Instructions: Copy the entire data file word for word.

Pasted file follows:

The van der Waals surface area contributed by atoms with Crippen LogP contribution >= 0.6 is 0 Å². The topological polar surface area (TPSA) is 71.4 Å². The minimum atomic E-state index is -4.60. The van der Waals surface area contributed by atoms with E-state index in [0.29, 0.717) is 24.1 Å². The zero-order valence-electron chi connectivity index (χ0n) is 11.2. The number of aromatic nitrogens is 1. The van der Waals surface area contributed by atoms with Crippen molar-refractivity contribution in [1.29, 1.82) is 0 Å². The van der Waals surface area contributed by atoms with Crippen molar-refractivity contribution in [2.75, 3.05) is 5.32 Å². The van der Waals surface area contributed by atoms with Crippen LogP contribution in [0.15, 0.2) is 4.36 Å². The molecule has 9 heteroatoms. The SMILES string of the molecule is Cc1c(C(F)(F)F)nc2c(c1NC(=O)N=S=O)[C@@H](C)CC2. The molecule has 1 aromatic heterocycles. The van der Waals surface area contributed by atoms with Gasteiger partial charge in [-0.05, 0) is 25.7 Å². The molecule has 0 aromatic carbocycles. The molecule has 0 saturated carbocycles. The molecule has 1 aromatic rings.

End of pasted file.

The van der Waals surface area contributed by atoms with Crippen LogP contribution >= 0.6 is 0 Å². The topological polar surface area (TPSA) is 71.4 Å². The minimum atomic E-state index is -4.60. The van der Waals surface area contributed by atoms with E-state index in [0.29, 0.717) is 24.1 Å². The zero-order valence-electron chi connectivity index (χ0n) is 11.2. The number of aromatic nitrogens is 1. The van der Waals surface area contributed by atoms with Crippen molar-refractivity contribution in [1.29, 1.82) is 0 Å². The van der Waals surface area contributed by atoms with Crippen molar-refractivity contribution in [2.75, 3.05) is 5.32 Å². The van der Waals surface area contributed by atoms with Crippen LogP contribution in [0.15, 0.2) is 4.36 Å². The molecule has 9 heteroatoms. The SMILES string of the molecule is Cc1c(C(F)(F)F)nc2c(c1NC(=O)N=S=O)[C@@H](C)CC2. The molecule has 1 aromatic heterocycles. The van der Waals surface area contributed by atoms with Gasteiger partial charge in [-0.05, 0) is 25.7 Å². The molecule has 0 aromatic carbocycles. The molecule has 0 saturated carbocycles. The molecule has 1 aromatic rings.